1970, Paris. My first encounter with Michel Foucault (1926-1984) was a confrontation rather than a meeting. We discussed his participation in a TV debate with Noam Chomsky. In 1971 I travel to Paris again to meet Foucault for a video interview in preparation for moderating the debate between him and Noam Chomsky. This time the conversation is openminded. The ice has melted. Foucault is keen to demonstrate the inherent opposition, if not contradiction, between the notions of freedom and knowledge. And yet, when I ask him about the possibility of a kind of knowledge that would be universal and non-repressive, he answers that this is the fundamental problem, and that I am quite right to ask the question. His archaeology of knowledge deals in essence with this question.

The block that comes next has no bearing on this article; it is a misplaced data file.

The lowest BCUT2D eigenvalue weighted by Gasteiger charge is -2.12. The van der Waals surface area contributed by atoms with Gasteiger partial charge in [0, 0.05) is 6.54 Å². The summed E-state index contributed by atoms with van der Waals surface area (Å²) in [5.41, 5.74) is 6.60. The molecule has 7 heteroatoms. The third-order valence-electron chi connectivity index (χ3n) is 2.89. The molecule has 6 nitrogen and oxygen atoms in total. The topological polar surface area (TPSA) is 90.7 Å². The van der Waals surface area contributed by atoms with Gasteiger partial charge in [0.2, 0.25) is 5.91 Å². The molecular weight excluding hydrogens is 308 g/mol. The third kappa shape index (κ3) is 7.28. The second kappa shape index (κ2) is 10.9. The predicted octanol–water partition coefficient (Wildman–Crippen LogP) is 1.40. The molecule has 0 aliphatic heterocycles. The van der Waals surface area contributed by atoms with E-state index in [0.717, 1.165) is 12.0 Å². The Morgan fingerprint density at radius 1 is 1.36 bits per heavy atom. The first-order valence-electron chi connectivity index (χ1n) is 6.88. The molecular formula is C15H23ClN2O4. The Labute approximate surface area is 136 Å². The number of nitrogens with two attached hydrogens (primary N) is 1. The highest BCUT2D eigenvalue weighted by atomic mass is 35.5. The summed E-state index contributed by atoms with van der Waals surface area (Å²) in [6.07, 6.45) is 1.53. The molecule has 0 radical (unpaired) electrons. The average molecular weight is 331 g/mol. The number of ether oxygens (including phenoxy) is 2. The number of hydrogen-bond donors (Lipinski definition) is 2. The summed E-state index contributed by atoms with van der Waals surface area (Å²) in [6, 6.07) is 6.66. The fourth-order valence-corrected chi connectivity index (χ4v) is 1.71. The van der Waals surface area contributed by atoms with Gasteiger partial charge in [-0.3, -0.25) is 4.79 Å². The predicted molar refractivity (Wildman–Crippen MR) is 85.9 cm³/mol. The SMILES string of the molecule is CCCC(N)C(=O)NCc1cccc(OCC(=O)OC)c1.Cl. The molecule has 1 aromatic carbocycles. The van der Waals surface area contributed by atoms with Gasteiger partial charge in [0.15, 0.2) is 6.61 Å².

Power as the guiding idea in Foucault’s philosophy is the logical outcome of the tension between freedom and knowledge. The idea erupts in the debate with Chomsky as destroyer of the notion of universal justice. It brings to light the existing clash in the heart of Western culture and politics itself.
Michel Foucault manifests himself as a parrhesiast, i.e. a bold and free storyteller who loves problematization as an act of creation. Power is the supreme political question: who has power over someone else, but also: there is no power without potential refusal or revolt.
The Introduction by Lynne Huffer and the Index of names and subjects are a guide to Foucault’s way of thinking which ‘was fundamentally alien, even to militant young lycée students versed in French philosophy, (and) even more unfathomable to a great many political activists and intellectuals, both inside and outside France.’ James Miller, The Passion of Michel Foucault (1993).